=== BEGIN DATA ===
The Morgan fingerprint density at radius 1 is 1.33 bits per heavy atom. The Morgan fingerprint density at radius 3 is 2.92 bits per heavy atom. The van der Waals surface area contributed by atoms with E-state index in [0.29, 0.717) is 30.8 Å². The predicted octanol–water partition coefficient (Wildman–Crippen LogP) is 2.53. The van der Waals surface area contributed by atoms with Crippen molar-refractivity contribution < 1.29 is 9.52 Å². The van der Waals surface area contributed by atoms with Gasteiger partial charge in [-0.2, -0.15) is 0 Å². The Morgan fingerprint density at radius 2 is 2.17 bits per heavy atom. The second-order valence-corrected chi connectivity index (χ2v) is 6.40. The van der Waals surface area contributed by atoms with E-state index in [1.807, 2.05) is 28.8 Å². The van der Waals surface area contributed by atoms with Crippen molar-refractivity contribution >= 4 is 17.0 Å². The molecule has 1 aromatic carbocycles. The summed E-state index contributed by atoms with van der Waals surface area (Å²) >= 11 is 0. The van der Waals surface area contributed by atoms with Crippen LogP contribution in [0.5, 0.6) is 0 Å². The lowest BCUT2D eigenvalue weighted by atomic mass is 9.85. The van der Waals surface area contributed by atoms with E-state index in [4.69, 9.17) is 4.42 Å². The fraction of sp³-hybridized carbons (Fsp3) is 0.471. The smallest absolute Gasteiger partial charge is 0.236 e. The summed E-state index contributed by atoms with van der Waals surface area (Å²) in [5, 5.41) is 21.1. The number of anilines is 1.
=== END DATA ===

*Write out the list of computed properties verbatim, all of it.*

The Morgan fingerprint density at radius 1 is 1.33 bits per heavy atom. The Morgan fingerprint density at radius 3 is 2.92 bits per heavy atom. The van der Waals surface area contributed by atoms with E-state index in [0.29, 0.717) is 30.8 Å². The predicted octanol–water partition coefficient (Wildman–Crippen LogP) is 2.53. The van der Waals surface area contributed by atoms with Crippen molar-refractivity contribution < 1.29 is 9.52 Å². The van der Waals surface area contributed by atoms with Gasteiger partial charge in [-0.2, -0.15) is 0 Å². The Morgan fingerprint density at radius 2 is 2.17 bits per heavy atom. The second-order valence-corrected chi connectivity index (χ2v) is 6.40. The van der Waals surface area contributed by atoms with E-state index in [1.807, 2.05) is 28.8 Å². The van der Waals surface area contributed by atoms with Crippen molar-refractivity contribution >= 4 is 17.0 Å². The molecule has 1 aromatic carbocycles. The summed E-state index contributed by atoms with van der Waals surface area (Å²) >= 11 is 0. The van der Waals surface area contributed by atoms with Crippen LogP contribution in [0.5, 0.6) is 0 Å². The lowest BCUT2D eigenvalue weighted by atomic mass is 9.85. The van der Waals surface area contributed by atoms with E-state index in [4.69, 9.17) is 4.42 Å². The fraction of sp³-hybridized carbons (Fsp3) is 0.471. The smallest absolute Gasteiger partial charge is 0.236 e. The summed E-state index contributed by atoms with van der Waals surface area (Å²) in [5, 5.41) is 21.1. The number of anilines is 1.